A Glimpse into Digital Labor
This year I am fortunate to be financially supported for this labor by the Association for Asian Studies and National Endowment for the Humanities Striving for Diversity, Equity, and Inclusion in Asian Studies Digital Humanities grant. The first two years of my work on this data were unpaid labors of love, and this work will likely continue after my grant period has concluded. The majority of digital labor that goes into research projects and public facing scholarship is invisible, with the many hours spent crunching numbers, coding, or designing user interfaces or graphics unknown to the casual observer. For this reason I like to include brief descriptions of the labor that goes into this project. Being transparent about our labor is crucial to not only educating others on how these projects are undertaken but also to facilitating a more equitable academia by freely providing that information.
This year was especially time consuming and challenging, as I had to update last year’s dataset with additional job advertisements (a result of refining my data collection methods), code the new job data filter table for 2022-2023, and prepare my first comparative annual data report. These tasks require cycles of automated and manual data cleaning and careful examinations of work that has been carried out over the course of multiple years. Every weekend I search for new postings, record them in my annual data file, clean up the data, select keywords from the advertisement to feature in the filter table, and post a brief summary of the latest ads on Twitter. I also write a brief data report on my thoughts about trends in progress for patrons on my Patreon. In addition to the data work, I also regularly update other projects, such as my blog on resources in Japanese Studies and my database of digital resources and projects on East Asia.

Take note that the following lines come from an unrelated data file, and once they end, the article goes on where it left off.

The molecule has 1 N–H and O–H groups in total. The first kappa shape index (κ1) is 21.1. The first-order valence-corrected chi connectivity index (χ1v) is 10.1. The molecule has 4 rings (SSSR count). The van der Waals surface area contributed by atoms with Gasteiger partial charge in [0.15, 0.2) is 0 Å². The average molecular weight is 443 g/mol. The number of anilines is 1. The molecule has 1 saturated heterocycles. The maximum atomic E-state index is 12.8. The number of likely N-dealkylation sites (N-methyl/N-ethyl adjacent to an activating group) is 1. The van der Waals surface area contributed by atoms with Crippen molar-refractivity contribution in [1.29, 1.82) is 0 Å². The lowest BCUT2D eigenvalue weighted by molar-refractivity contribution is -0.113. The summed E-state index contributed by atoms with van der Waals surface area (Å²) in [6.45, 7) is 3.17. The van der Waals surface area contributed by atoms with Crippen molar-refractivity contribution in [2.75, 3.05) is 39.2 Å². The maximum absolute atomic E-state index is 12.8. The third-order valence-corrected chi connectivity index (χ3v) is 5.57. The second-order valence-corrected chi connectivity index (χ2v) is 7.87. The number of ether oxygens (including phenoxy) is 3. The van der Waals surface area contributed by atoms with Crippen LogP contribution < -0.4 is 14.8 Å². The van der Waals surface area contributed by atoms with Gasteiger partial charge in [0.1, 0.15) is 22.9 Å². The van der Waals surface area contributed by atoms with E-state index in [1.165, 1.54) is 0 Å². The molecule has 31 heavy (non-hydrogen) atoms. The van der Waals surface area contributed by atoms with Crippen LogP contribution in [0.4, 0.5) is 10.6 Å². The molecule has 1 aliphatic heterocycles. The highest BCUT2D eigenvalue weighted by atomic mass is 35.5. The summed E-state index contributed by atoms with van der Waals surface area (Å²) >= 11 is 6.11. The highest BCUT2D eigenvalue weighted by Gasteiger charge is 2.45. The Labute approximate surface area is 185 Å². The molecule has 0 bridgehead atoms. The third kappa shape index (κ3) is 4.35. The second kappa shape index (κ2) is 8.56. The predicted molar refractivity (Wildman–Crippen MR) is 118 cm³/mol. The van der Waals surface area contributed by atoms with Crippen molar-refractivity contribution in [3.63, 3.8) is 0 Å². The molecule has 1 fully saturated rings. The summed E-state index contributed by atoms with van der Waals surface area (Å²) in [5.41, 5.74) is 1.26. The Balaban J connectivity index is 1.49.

I use the tool Timeular to track (and balance!) the hours I spend on my digital projects and other professional activities, particularly those for which I am (or am not) paid.3 To provide a rough estimate of how much time has been spent on my job data alone over the last year, I provide visualizations from my Timeular tracking below.